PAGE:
Although the use of the app is increasing significantly, Hoogvliet's customers do not order online every week at all. "Certainly not when it comes to fresh," says Rutger. "They just don't choose a steak from a picture. They want to be able to inspect fresh products themselves on the spot. Being and staying innovative isn't always easy. Not everything we come up with works or is profitable. You have to keep trying all the time. Sometimes it's trial and error, getting up and moving on with something else."
Photo: Jack Peters (Alibaba Group)
A few times already the country came up for discussion: China. That's where it's happening, that's where the big changes in retail and e-commerce are taking place. Jack Peters, Business, development director of the Alibaba Group, and his colleague Joop Geelen, senior Sourcing Manager Fresh, talk about it. It's an impressive story about the explosive growth of Alibaba. How the whole world is opened up and you can order a Louis Vuitton bag from France with the greatest ease from Northern China. Recently, on Singles Day, all records were broken again. Last year, on this day, Alibaba sold $31 billion worth of goods worldwide, this year it sold over $38 billion. Jack Peters, proud: "And we facilitate that".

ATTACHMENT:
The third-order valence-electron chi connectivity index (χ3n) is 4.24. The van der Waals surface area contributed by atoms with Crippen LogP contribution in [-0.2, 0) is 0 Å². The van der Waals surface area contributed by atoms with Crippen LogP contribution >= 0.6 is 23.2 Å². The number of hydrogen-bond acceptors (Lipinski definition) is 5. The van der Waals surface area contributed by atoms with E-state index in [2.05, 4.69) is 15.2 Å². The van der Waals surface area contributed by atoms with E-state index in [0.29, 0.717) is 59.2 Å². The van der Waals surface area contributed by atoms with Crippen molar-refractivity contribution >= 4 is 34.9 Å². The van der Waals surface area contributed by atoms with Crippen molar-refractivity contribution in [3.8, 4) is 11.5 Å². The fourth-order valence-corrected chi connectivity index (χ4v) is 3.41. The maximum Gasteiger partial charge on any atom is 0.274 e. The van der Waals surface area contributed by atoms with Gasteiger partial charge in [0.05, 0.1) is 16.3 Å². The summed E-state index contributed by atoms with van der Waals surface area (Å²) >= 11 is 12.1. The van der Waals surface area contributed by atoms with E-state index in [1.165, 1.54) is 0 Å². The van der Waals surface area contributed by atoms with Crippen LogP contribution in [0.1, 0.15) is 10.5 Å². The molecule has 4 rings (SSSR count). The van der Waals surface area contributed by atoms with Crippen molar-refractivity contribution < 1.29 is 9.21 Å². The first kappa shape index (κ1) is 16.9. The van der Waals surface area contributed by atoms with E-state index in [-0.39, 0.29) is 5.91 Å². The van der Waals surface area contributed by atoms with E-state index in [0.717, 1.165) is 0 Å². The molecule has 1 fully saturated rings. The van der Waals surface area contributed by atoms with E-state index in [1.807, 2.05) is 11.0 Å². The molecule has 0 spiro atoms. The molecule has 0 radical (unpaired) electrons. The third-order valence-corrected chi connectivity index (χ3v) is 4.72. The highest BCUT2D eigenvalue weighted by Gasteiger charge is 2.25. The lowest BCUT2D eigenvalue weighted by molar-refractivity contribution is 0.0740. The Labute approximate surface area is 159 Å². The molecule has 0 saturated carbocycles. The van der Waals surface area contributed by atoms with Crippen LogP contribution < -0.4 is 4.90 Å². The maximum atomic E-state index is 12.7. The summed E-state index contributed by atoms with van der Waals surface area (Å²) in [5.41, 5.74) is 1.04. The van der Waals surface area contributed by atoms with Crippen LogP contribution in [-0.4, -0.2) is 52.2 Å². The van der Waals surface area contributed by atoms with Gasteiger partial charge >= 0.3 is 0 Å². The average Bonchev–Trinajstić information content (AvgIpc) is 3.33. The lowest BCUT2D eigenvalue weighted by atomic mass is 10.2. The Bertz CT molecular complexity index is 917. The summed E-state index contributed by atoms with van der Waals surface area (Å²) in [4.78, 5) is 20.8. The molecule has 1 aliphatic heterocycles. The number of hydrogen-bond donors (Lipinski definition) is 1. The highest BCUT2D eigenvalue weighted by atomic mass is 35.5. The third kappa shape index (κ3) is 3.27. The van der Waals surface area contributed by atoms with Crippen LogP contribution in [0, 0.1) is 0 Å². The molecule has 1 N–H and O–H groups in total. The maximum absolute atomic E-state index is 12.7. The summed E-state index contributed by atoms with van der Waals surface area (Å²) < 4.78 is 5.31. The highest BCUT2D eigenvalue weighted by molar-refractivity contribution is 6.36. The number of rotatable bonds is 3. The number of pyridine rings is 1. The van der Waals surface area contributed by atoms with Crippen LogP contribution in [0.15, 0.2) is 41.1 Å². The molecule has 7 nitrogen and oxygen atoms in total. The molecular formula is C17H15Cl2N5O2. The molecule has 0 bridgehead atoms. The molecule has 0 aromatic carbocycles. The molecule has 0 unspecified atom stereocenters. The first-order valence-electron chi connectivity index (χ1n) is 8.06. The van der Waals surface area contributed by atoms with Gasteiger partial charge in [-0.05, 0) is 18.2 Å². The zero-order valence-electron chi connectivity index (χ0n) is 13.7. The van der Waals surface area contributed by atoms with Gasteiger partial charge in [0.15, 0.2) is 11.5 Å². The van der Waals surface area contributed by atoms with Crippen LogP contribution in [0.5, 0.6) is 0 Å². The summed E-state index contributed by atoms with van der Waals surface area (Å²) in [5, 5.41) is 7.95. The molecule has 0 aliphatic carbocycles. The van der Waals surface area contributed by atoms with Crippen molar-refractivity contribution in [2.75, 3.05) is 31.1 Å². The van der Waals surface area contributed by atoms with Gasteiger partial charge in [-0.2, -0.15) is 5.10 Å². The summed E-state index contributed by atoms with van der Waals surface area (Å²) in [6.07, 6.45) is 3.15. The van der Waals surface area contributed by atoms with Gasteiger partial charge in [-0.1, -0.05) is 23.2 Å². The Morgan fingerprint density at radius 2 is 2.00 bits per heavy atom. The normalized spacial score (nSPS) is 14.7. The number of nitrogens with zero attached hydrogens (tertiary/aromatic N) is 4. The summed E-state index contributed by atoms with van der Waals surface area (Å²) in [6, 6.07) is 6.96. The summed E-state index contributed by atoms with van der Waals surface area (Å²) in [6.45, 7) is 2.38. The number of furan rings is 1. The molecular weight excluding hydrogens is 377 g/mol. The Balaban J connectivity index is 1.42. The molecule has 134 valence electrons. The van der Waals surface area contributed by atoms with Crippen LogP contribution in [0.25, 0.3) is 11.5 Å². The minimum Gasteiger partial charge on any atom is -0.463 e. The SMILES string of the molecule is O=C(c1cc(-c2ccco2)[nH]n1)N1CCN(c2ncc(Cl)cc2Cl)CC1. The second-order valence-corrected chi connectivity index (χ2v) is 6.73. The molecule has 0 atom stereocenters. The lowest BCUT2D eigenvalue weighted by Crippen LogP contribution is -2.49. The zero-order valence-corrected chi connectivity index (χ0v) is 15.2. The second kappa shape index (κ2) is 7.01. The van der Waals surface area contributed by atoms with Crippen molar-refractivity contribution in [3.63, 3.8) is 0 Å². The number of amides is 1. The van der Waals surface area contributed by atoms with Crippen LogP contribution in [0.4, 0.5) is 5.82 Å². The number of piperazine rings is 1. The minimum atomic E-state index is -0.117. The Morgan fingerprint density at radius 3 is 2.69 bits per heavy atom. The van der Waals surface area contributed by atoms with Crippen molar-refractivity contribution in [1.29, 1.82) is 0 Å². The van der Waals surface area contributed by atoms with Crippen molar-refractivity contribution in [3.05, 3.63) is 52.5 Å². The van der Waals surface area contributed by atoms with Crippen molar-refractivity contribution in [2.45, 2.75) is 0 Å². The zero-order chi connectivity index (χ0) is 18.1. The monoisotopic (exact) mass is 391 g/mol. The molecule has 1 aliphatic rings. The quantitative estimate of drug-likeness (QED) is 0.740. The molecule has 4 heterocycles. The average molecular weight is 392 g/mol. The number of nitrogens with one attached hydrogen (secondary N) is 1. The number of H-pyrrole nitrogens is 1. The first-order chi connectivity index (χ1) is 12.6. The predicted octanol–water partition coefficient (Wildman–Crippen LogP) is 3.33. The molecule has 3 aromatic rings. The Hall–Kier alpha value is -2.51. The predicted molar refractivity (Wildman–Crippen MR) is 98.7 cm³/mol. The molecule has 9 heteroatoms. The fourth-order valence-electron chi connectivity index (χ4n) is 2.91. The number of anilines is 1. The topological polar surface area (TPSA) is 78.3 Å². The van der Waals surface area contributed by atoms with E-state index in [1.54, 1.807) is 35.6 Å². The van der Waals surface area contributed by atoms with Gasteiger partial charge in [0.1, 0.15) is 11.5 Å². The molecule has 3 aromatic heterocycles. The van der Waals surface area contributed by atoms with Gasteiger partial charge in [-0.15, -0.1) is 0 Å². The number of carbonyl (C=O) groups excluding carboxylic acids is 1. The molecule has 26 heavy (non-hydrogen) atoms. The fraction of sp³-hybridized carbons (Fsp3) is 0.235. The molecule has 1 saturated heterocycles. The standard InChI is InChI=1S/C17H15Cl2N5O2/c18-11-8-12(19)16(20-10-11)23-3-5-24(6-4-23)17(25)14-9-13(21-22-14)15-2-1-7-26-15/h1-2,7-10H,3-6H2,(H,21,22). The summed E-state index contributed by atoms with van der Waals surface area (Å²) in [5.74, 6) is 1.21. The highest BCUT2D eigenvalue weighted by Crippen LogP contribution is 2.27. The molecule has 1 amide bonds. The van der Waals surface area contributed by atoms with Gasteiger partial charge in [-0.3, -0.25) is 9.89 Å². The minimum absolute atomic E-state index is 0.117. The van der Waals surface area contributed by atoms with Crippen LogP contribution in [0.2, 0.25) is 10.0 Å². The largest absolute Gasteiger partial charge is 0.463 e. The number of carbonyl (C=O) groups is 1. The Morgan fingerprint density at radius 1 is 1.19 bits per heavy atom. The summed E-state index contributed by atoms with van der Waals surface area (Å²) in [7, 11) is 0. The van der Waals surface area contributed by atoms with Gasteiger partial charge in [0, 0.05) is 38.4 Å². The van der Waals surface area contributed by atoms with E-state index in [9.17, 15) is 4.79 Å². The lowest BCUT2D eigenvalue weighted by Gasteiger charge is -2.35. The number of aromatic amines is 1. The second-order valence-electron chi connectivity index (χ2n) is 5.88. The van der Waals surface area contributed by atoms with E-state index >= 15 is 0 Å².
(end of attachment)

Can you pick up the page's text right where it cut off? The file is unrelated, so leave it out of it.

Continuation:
On the slide showing the Alibaba ecosystem schematically, we scan the names of the numerous business units: Alimama.com, Alibaba Cloud, Ali-express, Ali-pictures, Yuno, Taobao.com, fresh hippo (hema) and many more. Everything is connected to each other. "This is fundamentally different from Amazon," says Jack. "At Alibaba, everything is under one roof: from logistics to the entertainment channel; from social media to the Ali-pay payment app."
Jack also talks about 'Generation Z'. "It's a generation that no longer listens to the radio and watches television, that hardly reads newspapers or watches leaflets, but can be reached very well via social media. They prefer to listen to a key-influencer. If you can make them fans of your product or shop, you get them moving. Then they do come to your store, or order your products via their smartphone. Mobile is growing explosively in China. Many consumers go directly through an app to a point of sale without ever visiting the website: they order at the click of a finger, pay by facial recognition, and even the Starbucks coffee is delivered to their home. QR codes make everything transparent. "You scan the code and immediately see the factory where your sweater is made, where the pig from which you eat the meat comes from, which permits or food safety certificates have been issued".
Photo: Joop Geelen (Alibaba Group)